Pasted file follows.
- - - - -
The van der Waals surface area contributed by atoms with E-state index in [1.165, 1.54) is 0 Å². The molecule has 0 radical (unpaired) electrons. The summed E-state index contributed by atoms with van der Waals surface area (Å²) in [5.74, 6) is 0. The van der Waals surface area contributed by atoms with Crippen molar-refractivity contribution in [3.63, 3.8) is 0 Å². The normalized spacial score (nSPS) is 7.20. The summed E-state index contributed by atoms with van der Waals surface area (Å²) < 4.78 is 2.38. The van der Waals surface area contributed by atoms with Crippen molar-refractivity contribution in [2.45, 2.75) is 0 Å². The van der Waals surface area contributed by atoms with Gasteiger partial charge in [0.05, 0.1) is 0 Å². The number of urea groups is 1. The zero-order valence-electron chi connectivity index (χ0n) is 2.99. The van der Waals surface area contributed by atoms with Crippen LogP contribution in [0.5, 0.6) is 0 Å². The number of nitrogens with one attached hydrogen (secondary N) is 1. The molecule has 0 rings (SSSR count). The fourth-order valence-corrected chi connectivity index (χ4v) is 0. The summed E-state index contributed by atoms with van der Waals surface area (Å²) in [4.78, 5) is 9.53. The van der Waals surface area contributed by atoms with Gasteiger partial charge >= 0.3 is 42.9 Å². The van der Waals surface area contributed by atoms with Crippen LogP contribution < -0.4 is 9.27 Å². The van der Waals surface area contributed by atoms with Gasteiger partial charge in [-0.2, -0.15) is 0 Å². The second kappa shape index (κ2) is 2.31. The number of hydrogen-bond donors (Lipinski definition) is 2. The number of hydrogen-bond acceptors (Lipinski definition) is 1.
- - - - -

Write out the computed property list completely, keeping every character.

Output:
The van der Waals surface area contributed by atoms with E-state index in [1.165, 1.54) is 0 Å². The molecule has 0 radical (unpaired) electrons. The summed E-state index contributed by atoms with van der Waals surface area (Å²) in [5.74, 6) is 0. The van der Waals surface area contributed by atoms with Crippen molar-refractivity contribution in [3.63, 3.8) is 0 Å². The normalized spacial score (nSPS) is 7.20. The summed E-state index contributed by atoms with van der Waals surface area (Å²) < 4.78 is 2.38. The van der Waals surface area contributed by atoms with Crippen molar-refractivity contribution in [2.45, 2.75) is 0 Å². The van der Waals surface area contributed by atoms with Gasteiger partial charge in [0.05, 0.1) is 0 Å². The number of urea groups is 1. The zero-order valence-electron chi connectivity index (χ0n) is 2.99. The van der Waals surface area contributed by atoms with Crippen LogP contribution in [0.5, 0.6) is 0 Å². The number of nitrogens with one attached hydrogen (secondary N) is 1. The molecule has 0 rings (SSSR count). The fourth-order valence-corrected chi connectivity index (χ4v) is 0. The summed E-state index contributed by atoms with van der Waals surface area (Å²) in [4.78, 5) is 9.53. The van der Waals surface area contributed by atoms with Gasteiger partial charge >= 0.3 is 42.9 Å². The van der Waals surface area contributed by atoms with Crippen LogP contribution < -0.4 is 9.27 Å². The van der Waals surface area contributed by atoms with Gasteiger partial charge in [-0.2, -0.15) is 0 Å². The second kappa shape index (κ2) is 2.31. The number of hydrogen-bond donors (Lipinski definition) is 2. The number of hydrogen-bond acceptors (Lipinski definition) is 1.